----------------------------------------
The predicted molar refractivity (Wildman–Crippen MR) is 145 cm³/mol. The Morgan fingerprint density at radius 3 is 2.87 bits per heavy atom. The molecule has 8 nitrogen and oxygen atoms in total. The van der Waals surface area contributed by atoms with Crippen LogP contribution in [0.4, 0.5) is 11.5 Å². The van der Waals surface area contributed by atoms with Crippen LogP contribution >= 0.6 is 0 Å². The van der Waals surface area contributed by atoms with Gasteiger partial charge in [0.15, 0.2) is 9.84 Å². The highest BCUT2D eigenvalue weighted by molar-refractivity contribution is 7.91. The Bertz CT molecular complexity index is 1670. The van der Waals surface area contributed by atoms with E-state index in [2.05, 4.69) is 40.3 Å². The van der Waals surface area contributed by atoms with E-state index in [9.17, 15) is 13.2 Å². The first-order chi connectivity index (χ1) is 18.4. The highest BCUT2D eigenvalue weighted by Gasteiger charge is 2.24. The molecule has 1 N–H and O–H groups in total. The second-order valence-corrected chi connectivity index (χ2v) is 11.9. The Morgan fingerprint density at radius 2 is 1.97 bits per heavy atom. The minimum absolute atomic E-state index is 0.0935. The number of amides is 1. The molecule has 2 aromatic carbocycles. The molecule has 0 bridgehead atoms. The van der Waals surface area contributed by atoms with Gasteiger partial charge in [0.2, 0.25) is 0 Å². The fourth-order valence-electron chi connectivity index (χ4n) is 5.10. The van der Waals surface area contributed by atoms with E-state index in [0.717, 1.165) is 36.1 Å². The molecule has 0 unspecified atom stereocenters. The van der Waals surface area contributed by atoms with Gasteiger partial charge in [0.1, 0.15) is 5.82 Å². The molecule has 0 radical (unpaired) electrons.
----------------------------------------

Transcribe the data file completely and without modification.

The predicted molar refractivity (Wildman–Crippen MR) is 145 cm³/mol. The Morgan fingerprint density at radius 3 is 2.87 bits per heavy atom. The molecule has 8 nitrogen and oxygen atoms in total. The van der Waals surface area contributed by atoms with Crippen LogP contribution in [0.4, 0.5) is 11.5 Å². The van der Waals surface area contributed by atoms with Crippen LogP contribution >= 0.6 is 0 Å². The van der Waals surface area contributed by atoms with Gasteiger partial charge in [0.15, 0.2) is 9.84 Å². The highest BCUT2D eigenvalue weighted by molar-refractivity contribution is 7.91. The Bertz CT molecular complexity index is 1670. The van der Waals surface area contributed by atoms with E-state index in [2.05, 4.69) is 40.3 Å². The van der Waals surface area contributed by atoms with E-state index in [9.17, 15) is 13.2 Å². The first-order chi connectivity index (χ1) is 18.4. The highest BCUT2D eigenvalue weighted by Gasteiger charge is 2.24. The molecule has 1 N–H and O–H groups in total. The second-order valence-corrected chi connectivity index (χ2v) is 11.9. The Morgan fingerprint density at radius 2 is 1.97 bits per heavy atom. The minimum absolute atomic E-state index is 0.0935. The number of amides is 1. The molecule has 2 aromatic carbocycles. The molecule has 0 bridgehead atoms. The van der Waals surface area contributed by atoms with Gasteiger partial charge in [0.2, 0.25) is 0 Å². The fourth-order valence-electron chi connectivity index (χ4n) is 5.10. The van der Waals surface area contributed by atoms with E-state index in [0.717, 1.165) is 36.1 Å². The molecule has 0 unspecified atom stereocenters. The van der Waals surface area contributed by atoms with Gasteiger partial charge in [0.1, 0.15) is 5.82 Å². The molecule has 0 radical (unpaired) electrons.